Prophetic, Priestly, & Kingly Print
By Robert Royal   
Monday, 21 March 2011

Deo volente, I will speak this afternoon at a panel sponsored by the U.S. Conference of Catholic Bishops and the Catholic University of America about the Church’s role in immigration. The organizers of such events are well-intentioned and, contrary to what critics of the bishops’ conference think, often seek diverse voices.

They rarely hear them, however, because, except in pro-life discussions, social conservatives are typically token participants. And so avoid these events. It’s an uncomfortable and usually fruitless task, but someone has to do it.

I’ve written on immigration before, which is close to my daily life. My wife’s family, Catholic Slavs rounded up and taken to Nazi work camps, escaped and later immigrated – legally, and at considerable cost and trouble. She teaches in a Catholic school that is predominantly Hispanic, most of the families illegals.

Despite her experiences of being young in an alien culture and language, there’s a visceral reaction for her – and many other Americans – that it’s simply wrong to treat illegals lightly. And they believe that since the law has been broken, such immigrants are not “undocumented.” “Social justice” arguments cut the other way for them. How is it just to treat illegals like American citizens or legal immigrants or like people who have only transgressed some minor regulation, like a traffic violation? Or to give the children of illegal immigrants, blameless though they may be, full social benefits?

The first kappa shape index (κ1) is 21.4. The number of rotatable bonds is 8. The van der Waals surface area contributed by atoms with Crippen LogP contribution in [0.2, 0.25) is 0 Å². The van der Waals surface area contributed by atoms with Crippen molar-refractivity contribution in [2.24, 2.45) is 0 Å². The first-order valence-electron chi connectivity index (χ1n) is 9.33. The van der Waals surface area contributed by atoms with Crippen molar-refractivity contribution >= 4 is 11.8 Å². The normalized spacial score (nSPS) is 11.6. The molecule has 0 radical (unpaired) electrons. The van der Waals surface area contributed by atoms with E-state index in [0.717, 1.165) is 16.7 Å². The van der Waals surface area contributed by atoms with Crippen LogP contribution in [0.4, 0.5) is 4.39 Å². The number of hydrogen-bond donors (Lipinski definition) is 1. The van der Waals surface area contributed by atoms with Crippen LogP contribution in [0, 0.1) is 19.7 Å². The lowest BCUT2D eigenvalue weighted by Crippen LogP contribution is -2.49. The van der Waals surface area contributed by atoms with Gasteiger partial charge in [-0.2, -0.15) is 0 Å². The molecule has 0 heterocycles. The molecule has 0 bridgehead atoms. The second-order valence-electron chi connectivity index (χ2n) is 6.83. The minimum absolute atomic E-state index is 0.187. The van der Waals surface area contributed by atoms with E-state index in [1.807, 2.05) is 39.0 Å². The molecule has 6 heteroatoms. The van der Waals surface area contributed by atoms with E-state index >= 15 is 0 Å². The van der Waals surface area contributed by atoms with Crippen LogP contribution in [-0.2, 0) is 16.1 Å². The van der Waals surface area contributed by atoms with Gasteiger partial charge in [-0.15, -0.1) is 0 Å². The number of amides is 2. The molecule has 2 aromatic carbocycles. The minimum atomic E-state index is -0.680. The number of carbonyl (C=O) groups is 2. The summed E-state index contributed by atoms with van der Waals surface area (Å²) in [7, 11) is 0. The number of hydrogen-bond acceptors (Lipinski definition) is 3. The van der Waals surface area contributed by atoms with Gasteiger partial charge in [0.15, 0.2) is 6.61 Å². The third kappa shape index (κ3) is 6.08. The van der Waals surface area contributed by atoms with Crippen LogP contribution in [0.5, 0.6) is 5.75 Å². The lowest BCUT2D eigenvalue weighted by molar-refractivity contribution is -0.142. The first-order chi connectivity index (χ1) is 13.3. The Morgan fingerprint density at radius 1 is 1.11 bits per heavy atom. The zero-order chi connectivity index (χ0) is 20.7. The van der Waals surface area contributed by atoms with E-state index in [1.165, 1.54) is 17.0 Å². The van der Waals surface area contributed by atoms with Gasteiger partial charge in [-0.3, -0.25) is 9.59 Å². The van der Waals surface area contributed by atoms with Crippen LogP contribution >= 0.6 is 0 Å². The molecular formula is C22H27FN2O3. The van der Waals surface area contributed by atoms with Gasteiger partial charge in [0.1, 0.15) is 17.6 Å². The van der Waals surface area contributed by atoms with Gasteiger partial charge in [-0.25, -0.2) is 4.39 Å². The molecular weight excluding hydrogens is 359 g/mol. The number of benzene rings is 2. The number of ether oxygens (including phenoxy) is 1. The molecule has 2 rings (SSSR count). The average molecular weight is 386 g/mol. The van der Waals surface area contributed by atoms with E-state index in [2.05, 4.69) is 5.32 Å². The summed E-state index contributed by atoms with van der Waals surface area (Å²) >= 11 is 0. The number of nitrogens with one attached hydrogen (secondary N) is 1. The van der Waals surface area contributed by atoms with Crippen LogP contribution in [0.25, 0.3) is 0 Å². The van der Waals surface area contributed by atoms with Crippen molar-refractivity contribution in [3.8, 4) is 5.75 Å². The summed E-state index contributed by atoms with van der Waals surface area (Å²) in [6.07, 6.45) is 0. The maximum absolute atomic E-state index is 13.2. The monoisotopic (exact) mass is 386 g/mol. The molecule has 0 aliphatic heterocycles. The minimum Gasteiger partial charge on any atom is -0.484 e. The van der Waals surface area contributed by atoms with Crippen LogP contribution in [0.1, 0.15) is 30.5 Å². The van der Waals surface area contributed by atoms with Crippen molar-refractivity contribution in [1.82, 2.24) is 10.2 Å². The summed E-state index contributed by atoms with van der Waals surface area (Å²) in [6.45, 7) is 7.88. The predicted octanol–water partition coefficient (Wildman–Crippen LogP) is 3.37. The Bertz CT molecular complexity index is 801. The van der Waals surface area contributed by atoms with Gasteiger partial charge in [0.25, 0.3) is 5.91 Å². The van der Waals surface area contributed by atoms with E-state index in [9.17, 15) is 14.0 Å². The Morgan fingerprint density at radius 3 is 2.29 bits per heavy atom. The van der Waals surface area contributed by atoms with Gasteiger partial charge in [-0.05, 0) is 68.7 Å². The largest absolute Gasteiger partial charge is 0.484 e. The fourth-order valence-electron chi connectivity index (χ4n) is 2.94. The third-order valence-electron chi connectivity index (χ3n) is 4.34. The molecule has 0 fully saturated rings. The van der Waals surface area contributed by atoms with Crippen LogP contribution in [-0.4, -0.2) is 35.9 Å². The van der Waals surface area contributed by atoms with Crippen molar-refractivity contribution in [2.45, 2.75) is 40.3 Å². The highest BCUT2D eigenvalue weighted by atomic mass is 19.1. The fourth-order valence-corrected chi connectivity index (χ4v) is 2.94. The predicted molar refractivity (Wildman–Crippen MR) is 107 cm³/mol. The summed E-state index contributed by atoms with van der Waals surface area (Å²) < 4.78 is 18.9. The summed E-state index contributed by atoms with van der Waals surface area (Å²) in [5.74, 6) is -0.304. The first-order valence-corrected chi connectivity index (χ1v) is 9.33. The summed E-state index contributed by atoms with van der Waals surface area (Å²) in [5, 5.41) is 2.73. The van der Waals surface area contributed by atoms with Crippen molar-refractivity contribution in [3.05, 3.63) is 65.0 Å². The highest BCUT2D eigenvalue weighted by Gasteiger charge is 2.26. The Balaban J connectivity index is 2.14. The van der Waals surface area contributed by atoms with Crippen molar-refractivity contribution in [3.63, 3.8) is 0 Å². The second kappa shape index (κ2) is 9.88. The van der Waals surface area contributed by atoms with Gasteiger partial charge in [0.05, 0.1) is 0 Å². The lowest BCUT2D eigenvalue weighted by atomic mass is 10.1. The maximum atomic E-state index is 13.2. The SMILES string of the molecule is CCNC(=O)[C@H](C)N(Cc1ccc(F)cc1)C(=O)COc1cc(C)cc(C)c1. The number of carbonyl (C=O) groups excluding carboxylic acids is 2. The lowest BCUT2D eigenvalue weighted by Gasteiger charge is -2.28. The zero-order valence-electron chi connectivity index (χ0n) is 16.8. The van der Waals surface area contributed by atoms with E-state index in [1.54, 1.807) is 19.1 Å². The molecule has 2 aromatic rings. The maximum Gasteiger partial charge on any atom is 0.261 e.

All true, and at the same time, it’s clear that you cannot deport 10 or 20 million people. It’s never happened absent a Stalin or Mao. America is a nation of immigrants, and will never, despite the talk, go down that road. So we need to find a way – demanding, even somewhat harsh, forget “DREAM” acts – that will regularize those now here and deter others from breaking the law in the future.

The Church can help in the transition in three ways: prophetic, priestly, and kingly. I know it’s unusual to use Biblical categories rather than policy wonk approaches on public issues, but bear with me.


        We need to encourage citizenship and discourage illegality.

Prophetic: The Church is playing on its home field when it opposes un-Christian cultural elements. As Cardinal George has argued, all cultures have demonic and angelic aspects. About Hispanic immigration in particular – the real subject of immigration reform – the Church has to be careful, however, about being prophetic or countercultural, “be orator/ but with an accurate tongue,” as the poet Wallace Steven put it.

For instance, the Church has repeatedly warned us to “welcome the stranger among us.” But America already does, legally and in large numbers. Since 2000 we’ve averaged well over a million immigrants per year, illegal and not, and we’re annually granting permanent resident status to 1.25 million. Naturalization rates, according to Pew surveys, have risen sharply in recent decades. Hardly evidence of a xenophobic nation. So we should beware of the “prophet motive” and easy sermonizing about welcoming the stranger. Most Americans already agree, but don’t like being lectured about what they regard as an essentially legal issue.